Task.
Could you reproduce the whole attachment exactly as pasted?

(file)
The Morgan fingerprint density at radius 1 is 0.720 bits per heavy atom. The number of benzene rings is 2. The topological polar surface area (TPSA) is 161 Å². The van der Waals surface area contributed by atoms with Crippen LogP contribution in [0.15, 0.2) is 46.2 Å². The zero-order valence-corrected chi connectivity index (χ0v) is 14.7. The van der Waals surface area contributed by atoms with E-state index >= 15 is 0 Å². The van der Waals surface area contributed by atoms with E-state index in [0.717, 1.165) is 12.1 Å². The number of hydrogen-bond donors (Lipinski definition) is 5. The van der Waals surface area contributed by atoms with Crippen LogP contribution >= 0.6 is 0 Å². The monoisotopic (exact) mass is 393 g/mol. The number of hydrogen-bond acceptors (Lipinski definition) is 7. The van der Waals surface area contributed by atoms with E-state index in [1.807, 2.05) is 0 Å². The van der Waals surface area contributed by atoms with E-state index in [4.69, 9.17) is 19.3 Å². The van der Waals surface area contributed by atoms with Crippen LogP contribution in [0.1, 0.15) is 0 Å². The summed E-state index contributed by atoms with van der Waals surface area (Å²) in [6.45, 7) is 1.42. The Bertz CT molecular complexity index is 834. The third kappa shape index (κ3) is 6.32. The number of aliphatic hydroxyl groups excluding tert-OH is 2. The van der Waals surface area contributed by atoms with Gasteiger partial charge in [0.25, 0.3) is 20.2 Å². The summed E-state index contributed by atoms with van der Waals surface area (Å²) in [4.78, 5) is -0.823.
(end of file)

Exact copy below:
The Morgan fingerprint density at radius 1 is 0.720 bits per heavy atom. The number of benzene rings is 2. The topological polar surface area (TPSA) is 161 Å². The van der Waals surface area contributed by atoms with Crippen LogP contribution in [0.15, 0.2) is 46.2 Å². The zero-order valence-corrected chi connectivity index (χ0v) is 14.7. The van der Waals surface area contributed by atoms with E-state index >= 15 is 0 Å². The van der Waals surface area contributed by atoms with E-state index in [0.717, 1.165) is 12.1 Å². The number of hydrogen-bond donors (Lipinski definition) is 5. The van der Waals surface area contributed by atoms with Crippen LogP contribution >= 0.6 is 0 Å². The monoisotopic (exact) mass is 393 g/mol. The number of hydrogen-bond acceptors (Lipinski definition) is 7. The van der Waals surface area contributed by atoms with E-state index in [1.807, 2.05) is 0 Å². The van der Waals surface area contributed by atoms with E-state index in [4.69, 9.17) is 19.3 Å². The van der Waals surface area contributed by atoms with Crippen LogP contribution in [0.1, 0.15) is 0 Å². The summed E-state index contributed by atoms with van der Waals surface area (Å²) in [6.45, 7) is 1.42. The Bertz CT molecular complexity index is 834. The third kappa shape index (κ3) is 6.32. The number of aliphatic hydroxyl groups excluding tert-OH is 2. The van der Waals surface area contributed by atoms with Gasteiger partial charge in [0.25, 0.3) is 20.2 Å². The summed E-state index contributed by atoms with van der Waals surface area (Å²) in [4.78, 5) is -0.823.